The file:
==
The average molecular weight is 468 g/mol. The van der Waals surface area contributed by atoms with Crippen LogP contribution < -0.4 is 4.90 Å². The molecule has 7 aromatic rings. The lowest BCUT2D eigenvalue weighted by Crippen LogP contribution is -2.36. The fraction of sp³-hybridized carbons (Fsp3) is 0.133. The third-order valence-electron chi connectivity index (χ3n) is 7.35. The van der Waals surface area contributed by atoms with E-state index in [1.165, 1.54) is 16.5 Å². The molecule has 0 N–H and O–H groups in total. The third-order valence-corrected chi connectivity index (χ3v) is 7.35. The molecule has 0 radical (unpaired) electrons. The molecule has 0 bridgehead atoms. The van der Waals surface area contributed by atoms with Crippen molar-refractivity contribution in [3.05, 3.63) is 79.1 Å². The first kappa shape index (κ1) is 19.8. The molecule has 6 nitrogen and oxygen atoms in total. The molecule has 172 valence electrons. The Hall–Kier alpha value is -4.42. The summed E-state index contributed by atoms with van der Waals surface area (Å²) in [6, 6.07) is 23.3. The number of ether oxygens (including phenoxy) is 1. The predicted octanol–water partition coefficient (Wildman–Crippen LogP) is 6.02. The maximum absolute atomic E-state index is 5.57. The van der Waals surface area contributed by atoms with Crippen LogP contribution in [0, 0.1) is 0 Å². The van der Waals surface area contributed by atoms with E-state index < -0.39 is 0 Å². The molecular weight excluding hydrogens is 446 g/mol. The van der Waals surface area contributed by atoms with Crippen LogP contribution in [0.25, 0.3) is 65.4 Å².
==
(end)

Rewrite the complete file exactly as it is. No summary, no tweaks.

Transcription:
The average molecular weight is 468 g/mol. The van der Waals surface area contributed by atoms with Crippen LogP contribution < -0.4 is 4.90 Å². The molecule has 7 aromatic rings. The lowest BCUT2D eigenvalue weighted by Crippen LogP contribution is -2.36. The fraction of sp³-hybridized carbons (Fsp3) is 0.133. The third-order valence-electron chi connectivity index (χ3n) is 7.35. The van der Waals surface area contributed by atoms with E-state index in [1.165, 1.54) is 16.5 Å². The molecule has 0 N–H and O–H groups in total. The third-order valence-corrected chi connectivity index (χ3v) is 7.35. The molecule has 0 radical (unpaired) electrons. The molecule has 0 bridgehead atoms. The van der Waals surface area contributed by atoms with Crippen molar-refractivity contribution in [3.05, 3.63) is 79.1 Å². The first kappa shape index (κ1) is 19.8. The molecule has 6 nitrogen and oxygen atoms in total. The molecule has 172 valence electrons. The Hall–Kier alpha value is -4.42. The summed E-state index contributed by atoms with van der Waals surface area (Å²) in [6, 6.07) is 23.3. The number of ether oxygens (including phenoxy) is 1. The predicted octanol–water partition coefficient (Wildman–Crippen LogP) is 6.02. The maximum absolute atomic E-state index is 5.57. The van der Waals surface area contributed by atoms with Crippen LogP contribution in [0, 0.1) is 0 Å². The van der Waals surface area contributed by atoms with E-state index < -0.39 is 0 Å². The molecular weight excluding hydrogens is 446 g/mol. The van der Waals surface area contributed by atoms with Crippen LogP contribution in [0.25, 0.3) is 65.4 Å².